Columbia Public Law & Legal Theory Working Papers

Document Type



Revision posted 06/06/13


The best interest of the child standard has been the prevailing legal rule for resolving child custody disputes between parents for nearly forty years. Almost from the beginning, it has been the target of academic criticism. As Robert Mnookin famously argued in his 1975 article, “best interests” are vastly indeterminate – more a statement of an aspiration than a legal rule to guide custody decisionmaking. The vagueness and indeterminacy of the standard make outcomes uncertain and give judges broad discretion to consider almost any factor thought to be relevant to the custody decision. This encourages litigation in which parents are motivated to produce hurtful evidence of each other’s deficiencies that may have a lasting, deleterious impact on their ability to act cooperatively in the interests of their children.

Despite these deficiencies, the best interest standard has proved to be remarkably durable. Although scholars as well as the American Law Institute have proposed reforms, legislative efforts to narrow the best interest standard have been largely unsuccessful. A few states have adopted a rule that bases custody on parents’ caretaking, but at least one legislature rejected a court-imposed primary caretaking rule, reviving the best interest standard. Repeated efforts by fathers’ groups to enact laws favoring joint custody have usually failed as well. The persistence of best interests presents a puzzle: Are the academic critics wrong or does something other than the utility of the rule explain the reluctance of policymakers to change the status quo?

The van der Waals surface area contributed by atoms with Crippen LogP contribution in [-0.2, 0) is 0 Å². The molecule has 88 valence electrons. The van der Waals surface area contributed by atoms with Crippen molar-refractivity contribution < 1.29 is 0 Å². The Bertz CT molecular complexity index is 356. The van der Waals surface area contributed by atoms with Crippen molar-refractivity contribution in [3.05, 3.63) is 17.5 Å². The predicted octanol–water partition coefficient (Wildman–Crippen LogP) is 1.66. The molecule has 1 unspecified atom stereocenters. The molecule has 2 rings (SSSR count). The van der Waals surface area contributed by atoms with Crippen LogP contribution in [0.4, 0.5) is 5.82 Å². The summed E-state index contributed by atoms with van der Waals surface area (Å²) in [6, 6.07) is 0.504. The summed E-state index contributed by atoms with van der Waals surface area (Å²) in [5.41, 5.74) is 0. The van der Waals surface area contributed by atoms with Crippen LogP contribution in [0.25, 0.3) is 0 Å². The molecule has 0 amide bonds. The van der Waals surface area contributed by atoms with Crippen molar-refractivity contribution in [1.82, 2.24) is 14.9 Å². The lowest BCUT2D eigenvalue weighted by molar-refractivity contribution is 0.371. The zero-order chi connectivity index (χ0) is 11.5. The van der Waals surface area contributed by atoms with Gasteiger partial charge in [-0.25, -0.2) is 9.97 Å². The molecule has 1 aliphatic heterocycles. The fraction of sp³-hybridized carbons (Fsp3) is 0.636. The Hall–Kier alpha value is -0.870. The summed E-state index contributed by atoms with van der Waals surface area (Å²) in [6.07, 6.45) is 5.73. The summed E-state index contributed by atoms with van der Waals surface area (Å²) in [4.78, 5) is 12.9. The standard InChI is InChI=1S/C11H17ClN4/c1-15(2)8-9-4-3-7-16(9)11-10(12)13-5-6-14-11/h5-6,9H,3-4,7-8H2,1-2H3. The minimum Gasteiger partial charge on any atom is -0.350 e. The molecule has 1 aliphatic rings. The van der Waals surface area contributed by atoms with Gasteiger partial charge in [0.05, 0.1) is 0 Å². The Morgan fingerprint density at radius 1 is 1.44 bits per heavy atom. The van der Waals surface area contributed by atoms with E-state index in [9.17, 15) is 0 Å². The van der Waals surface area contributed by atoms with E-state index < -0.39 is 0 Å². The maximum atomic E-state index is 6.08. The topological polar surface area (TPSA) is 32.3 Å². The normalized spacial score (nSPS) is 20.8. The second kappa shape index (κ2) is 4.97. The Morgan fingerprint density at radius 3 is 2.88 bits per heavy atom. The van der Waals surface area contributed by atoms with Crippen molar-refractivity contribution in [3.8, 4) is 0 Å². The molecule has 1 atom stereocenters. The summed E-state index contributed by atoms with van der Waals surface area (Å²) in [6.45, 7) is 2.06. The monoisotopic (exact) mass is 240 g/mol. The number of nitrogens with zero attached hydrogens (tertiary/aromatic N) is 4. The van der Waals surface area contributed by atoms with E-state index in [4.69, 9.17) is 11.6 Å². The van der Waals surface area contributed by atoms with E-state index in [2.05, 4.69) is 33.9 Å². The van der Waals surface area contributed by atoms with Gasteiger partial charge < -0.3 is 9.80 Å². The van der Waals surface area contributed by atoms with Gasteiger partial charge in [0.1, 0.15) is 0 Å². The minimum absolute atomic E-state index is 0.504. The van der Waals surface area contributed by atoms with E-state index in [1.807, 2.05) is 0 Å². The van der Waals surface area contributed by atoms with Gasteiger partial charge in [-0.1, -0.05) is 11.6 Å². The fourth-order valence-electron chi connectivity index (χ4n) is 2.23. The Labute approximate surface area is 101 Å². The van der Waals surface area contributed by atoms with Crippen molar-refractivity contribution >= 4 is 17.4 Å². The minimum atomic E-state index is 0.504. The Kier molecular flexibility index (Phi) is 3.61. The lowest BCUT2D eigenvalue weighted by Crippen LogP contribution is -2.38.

This Essay confirms the deficiencies of the best interest standard and seeks to explain its persistence despite its obvious limitations. First we argue that the standard’s entrenchment is the product of a gender war that has played out in legislatures and courts across the country for decades. Most substantive reforms have been perceived (usually accurately) as favoring either fathers or mothers, and thus have generated political battles between their respective advocates. The primary front in this war has been a protracted battle over joint custody. Fathers’ groups have lobbied hard for statutes favoring joint physical custody, but they have been opposed vigorously by women’s advocates. As a result of the standoff, little progress has been made (in any direction) toward replacing the best interest standard with a custody decision rule that would narrow and guide the judicial inquiry.

The Essay proceeds as follows. Part II describes the deficiencies of the best interest standard, focusing on the daunting verifiability challenges judges face in applying the standard. Parts III and IV explore the political economy explanation for the persistence of the best interest standard. Part III examines the gender war in legislatures, particularly the repeated battles over joint custody in recent decades. Part IV turns to the struggles to elevate the importance of domestic violence and parental alienation respectively as key factors in applying the standard. Part V focuses on the illusion of mental health expertise as the second key to the entrenchment of the best interest standard. We challenge the assumption that MHPs enable courts to escape the indeterminacy of best interests or guide them toward good custody decisions. Part VI proposes substantive and procedural reforms that can improve custody decisionmaking, potentially resulting in arrangements that conform more closely to the law’s policy goal.

Date of Authorship for this Version

Spring 4-10-2013


domestic relations